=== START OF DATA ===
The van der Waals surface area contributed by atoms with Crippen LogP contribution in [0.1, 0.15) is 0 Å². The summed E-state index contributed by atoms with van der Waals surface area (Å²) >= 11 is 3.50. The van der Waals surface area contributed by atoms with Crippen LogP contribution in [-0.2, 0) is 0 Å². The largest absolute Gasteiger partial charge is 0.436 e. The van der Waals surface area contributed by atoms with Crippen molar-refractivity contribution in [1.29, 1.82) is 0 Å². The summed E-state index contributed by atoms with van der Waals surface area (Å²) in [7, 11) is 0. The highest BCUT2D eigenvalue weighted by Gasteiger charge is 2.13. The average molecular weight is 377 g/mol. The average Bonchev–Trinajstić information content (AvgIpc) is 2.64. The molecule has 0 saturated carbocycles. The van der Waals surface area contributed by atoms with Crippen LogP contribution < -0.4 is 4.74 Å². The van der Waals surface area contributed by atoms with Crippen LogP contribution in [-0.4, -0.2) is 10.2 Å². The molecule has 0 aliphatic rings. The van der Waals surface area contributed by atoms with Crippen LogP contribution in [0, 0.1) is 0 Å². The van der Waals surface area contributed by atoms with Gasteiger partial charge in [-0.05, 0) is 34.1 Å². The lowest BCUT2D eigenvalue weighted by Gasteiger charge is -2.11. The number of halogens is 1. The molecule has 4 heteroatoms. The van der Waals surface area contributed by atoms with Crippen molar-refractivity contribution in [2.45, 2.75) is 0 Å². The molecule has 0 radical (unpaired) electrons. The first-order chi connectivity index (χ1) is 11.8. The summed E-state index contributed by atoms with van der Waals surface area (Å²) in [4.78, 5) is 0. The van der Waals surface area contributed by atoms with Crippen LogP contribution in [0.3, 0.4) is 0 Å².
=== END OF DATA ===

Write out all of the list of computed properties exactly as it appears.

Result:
The van der Waals surface area contributed by atoms with Crippen LogP contribution in [0.1, 0.15) is 0 Å². The summed E-state index contributed by atoms with van der Waals surface area (Å²) >= 11 is 3.50. The van der Waals surface area contributed by atoms with Crippen LogP contribution in [-0.2, 0) is 0 Å². The largest absolute Gasteiger partial charge is 0.436 e. The van der Waals surface area contributed by atoms with Crippen molar-refractivity contribution in [1.29, 1.82) is 0 Å². The summed E-state index contributed by atoms with van der Waals surface area (Å²) in [7, 11) is 0. The highest BCUT2D eigenvalue weighted by Gasteiger charge is 2.13. The average molecular weight is 377 g/mol. The average Bonchev–Trinajstić information content (AvgIpc) is 2.64. The molecule has 0 saturated carbocycles. The van der Waals surface area contributed by atoms with Crippen LogP contribution < -0.4 is 4.74 Å². The van der Waals surface area contributed by atoms with Crippen LogP contribution in [-0.4, -0.2) is 10.2 Å². The molecule has 0 aliphatic rings. The van der Waals surface area contributed by atoms with Crippen LogP contribution in [0, 0.1) is 0 Å². The van der Waals surface area contributed by atoms with Gasteiger partial charge in [-0.05, 0) is 34.1 Å². The lowest BCUT2D eigenvalue weighted by Gasteiger charge is -2.11. The number of halogens is 1. The molecule has 4 heteroatoms. The van der Waals surface area contributed by atoms with Crippen molar-refractivity contribution in [2.45, 2.75) is 0 Å². The molecule has 0 radical (unpaired) electrons. The first-order chi connectivity index (χ1) is 11.8. The summed E-state index contributed by atoms with van der Waals surface area (Å²) in [4.78, 5) is 0. The van der Waals surface area contributed by atoms with Crippen LogP contribution in [0.3, 0.4) is 0 Å².